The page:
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    No to the part about retaining spherical shape, correct? If the Ricci tensor is nonzero, then the volume of a small ball of test particles will have to change. In other words, the expansion of a timelike geodesic congruence must be nonzero if the Ricci tensor is nonzero. (More precisely, ##\dot{\theta}## must be nonzero, which means that ##\theta## can't be zero for more than an instant.)
     
  8. Aug 10, 2015 #7

    WannabeNewton

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    Indeed.
     
  9. Aug 11, 2015 #8
    Ok, I see that my understanding must be off somewhere. Unfortunately I haven't studied Wald ( it's been sitting on my shelf for the past three years or so - it seems like a very "heavy" text for an amateur ), so I am finding it hard to make ( geometric ) sense of the expression above - what physical significance can I attribute to the non-vanishing shear ? In other words, in what way exactly would the shape of the ball change along its geodesic ? How can I visualise that change ? Also, what is [tex]h_{ab}[/tex] in the above expression ?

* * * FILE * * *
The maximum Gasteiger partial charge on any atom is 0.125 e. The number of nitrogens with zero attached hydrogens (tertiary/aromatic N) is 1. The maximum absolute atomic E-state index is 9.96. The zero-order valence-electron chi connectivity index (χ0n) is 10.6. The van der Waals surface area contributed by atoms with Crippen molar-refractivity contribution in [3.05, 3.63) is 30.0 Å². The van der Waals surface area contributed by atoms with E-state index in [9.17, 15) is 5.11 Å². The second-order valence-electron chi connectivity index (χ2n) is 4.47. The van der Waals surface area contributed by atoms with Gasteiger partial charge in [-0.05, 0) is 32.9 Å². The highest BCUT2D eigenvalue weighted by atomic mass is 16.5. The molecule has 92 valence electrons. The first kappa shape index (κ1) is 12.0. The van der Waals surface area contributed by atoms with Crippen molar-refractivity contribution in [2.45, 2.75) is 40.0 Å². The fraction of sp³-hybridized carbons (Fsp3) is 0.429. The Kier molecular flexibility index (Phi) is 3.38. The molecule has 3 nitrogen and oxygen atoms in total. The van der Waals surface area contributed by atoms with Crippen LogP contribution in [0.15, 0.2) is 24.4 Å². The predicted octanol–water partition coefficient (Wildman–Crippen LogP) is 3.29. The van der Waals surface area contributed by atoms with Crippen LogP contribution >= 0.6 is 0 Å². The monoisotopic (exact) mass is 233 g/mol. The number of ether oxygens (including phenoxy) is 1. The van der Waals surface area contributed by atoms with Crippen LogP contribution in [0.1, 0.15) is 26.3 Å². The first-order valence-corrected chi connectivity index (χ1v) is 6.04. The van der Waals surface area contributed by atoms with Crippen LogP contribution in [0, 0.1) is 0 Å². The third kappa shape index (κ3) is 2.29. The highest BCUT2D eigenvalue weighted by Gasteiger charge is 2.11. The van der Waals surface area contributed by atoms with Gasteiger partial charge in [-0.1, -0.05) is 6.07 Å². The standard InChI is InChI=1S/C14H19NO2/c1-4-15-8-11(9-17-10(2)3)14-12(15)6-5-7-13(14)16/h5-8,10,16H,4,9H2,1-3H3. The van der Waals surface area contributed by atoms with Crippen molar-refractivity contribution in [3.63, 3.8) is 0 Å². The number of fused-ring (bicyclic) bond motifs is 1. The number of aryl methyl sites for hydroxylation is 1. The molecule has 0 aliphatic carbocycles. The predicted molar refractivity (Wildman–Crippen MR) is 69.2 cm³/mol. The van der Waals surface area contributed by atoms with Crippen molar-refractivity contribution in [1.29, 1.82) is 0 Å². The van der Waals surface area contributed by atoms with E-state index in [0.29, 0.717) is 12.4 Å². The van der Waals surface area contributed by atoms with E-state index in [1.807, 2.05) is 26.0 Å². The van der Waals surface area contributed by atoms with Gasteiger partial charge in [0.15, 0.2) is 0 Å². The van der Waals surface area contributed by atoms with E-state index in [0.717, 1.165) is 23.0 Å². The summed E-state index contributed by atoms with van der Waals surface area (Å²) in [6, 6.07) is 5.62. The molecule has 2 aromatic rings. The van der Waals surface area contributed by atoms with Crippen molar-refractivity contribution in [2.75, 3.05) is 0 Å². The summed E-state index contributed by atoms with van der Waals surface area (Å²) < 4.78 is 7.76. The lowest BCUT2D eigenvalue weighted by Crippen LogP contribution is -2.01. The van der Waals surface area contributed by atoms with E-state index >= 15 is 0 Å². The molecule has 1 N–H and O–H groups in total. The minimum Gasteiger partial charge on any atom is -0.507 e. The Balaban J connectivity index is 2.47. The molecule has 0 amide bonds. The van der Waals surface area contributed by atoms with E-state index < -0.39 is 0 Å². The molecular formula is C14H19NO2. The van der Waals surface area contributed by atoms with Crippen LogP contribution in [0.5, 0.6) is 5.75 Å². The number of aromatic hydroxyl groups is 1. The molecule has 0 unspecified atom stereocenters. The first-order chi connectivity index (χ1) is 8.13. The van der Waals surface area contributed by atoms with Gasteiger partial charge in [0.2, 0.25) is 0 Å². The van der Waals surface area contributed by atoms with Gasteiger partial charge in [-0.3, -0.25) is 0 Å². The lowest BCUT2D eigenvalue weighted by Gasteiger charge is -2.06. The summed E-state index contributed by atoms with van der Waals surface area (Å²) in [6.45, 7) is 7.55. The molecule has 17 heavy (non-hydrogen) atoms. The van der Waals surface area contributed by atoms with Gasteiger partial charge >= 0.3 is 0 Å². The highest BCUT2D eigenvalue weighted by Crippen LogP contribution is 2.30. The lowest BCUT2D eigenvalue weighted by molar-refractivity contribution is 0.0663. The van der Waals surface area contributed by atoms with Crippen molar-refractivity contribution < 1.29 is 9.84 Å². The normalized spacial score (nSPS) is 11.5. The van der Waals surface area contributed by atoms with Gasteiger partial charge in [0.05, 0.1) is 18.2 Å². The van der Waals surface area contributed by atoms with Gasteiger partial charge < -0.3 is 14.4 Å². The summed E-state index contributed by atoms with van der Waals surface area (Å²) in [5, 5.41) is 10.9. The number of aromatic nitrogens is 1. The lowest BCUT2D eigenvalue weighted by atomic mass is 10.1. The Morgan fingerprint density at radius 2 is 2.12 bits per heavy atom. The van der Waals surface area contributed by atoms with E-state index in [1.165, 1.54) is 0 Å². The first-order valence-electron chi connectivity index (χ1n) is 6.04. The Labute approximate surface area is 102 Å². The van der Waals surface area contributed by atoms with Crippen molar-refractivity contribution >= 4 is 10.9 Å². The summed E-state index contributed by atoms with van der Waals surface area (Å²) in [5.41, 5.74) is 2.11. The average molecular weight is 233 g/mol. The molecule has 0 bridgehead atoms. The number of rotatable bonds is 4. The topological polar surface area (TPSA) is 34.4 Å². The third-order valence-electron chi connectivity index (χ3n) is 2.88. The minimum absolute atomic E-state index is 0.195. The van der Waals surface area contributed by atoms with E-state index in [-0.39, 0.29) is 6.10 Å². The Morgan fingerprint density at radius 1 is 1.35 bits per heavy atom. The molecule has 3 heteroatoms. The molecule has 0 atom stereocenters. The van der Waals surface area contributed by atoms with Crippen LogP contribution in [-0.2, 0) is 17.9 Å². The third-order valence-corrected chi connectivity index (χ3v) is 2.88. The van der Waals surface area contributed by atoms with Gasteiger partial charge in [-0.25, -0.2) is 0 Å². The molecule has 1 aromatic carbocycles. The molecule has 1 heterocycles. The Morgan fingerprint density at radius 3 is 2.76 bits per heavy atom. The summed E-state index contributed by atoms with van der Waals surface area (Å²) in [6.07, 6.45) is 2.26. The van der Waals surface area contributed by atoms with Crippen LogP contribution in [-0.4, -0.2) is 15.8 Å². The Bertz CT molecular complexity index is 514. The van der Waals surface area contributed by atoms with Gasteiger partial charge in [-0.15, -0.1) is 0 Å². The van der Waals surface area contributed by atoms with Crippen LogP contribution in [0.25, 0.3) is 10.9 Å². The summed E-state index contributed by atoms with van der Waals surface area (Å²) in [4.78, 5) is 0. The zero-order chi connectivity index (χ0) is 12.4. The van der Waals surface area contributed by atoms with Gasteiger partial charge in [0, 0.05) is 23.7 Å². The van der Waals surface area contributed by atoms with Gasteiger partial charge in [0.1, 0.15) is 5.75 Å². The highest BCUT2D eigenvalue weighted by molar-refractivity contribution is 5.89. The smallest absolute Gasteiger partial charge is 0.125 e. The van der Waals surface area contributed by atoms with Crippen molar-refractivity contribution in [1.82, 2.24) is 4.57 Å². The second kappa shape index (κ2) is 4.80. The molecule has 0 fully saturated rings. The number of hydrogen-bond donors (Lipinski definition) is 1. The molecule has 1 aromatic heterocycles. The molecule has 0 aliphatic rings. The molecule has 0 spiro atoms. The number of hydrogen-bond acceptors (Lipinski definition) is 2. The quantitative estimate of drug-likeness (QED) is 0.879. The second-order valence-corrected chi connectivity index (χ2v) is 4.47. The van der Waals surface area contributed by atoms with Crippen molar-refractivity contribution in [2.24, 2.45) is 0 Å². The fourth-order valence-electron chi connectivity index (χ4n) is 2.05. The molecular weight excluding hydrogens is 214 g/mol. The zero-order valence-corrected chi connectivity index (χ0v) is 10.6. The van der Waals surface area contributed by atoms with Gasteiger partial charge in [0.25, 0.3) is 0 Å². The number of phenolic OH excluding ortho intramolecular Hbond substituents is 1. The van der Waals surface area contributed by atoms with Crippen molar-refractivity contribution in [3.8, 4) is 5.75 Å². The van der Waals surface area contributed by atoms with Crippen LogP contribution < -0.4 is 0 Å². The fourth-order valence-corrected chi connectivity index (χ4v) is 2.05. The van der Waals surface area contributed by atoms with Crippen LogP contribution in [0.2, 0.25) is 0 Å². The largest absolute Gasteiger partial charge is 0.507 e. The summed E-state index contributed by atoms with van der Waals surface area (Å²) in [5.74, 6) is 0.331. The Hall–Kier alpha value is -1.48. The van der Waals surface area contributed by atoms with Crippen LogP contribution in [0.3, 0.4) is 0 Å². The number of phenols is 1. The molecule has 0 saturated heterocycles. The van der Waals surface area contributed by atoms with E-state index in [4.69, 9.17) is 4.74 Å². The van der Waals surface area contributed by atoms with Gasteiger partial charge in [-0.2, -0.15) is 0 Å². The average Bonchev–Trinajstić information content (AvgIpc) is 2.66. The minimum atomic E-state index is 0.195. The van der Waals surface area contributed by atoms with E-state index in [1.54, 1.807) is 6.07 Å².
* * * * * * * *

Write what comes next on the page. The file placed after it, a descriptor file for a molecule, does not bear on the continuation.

I appreciate all your help !
     
  10. Aug 11, 2015 #9

    Mentz114

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    ##h_{ab}## is the spatial projection tensor ##g_{ab}+\xi_a \xi_b## where ##\xi^\mu## is a timelike congruence. ( I'm not sure about the sign there).
    The expression is the rate of change of the shear tensor ##\sigma_{ab}## projected in the direction ##\xi^\mu##. I have to admit I would like some explanation.
    If we have a rigid (##\theta=0##) shear and twist free (##\sigma=0, \omega=0)## congruence then we are left with the projected ##R_{ab}## part.

    So the rate of change is aways there but does this mean anything if the shear was zero in the first place ?

    Yes, I am confused.
     
  11. Aug 11, 2015 #10
    Ok, thank you, this makes sense. But like yourself, I am confused about the physics here - I was always under the impression that vanishing Weyl curvature ( i.e. conformal flatness ) implies the conservation of angles, meaning the shape of the ball wouldn't change. There is obviously something going on that I don't know about yet.
     
  12. Aug 11, 2015 #11

    Mentz114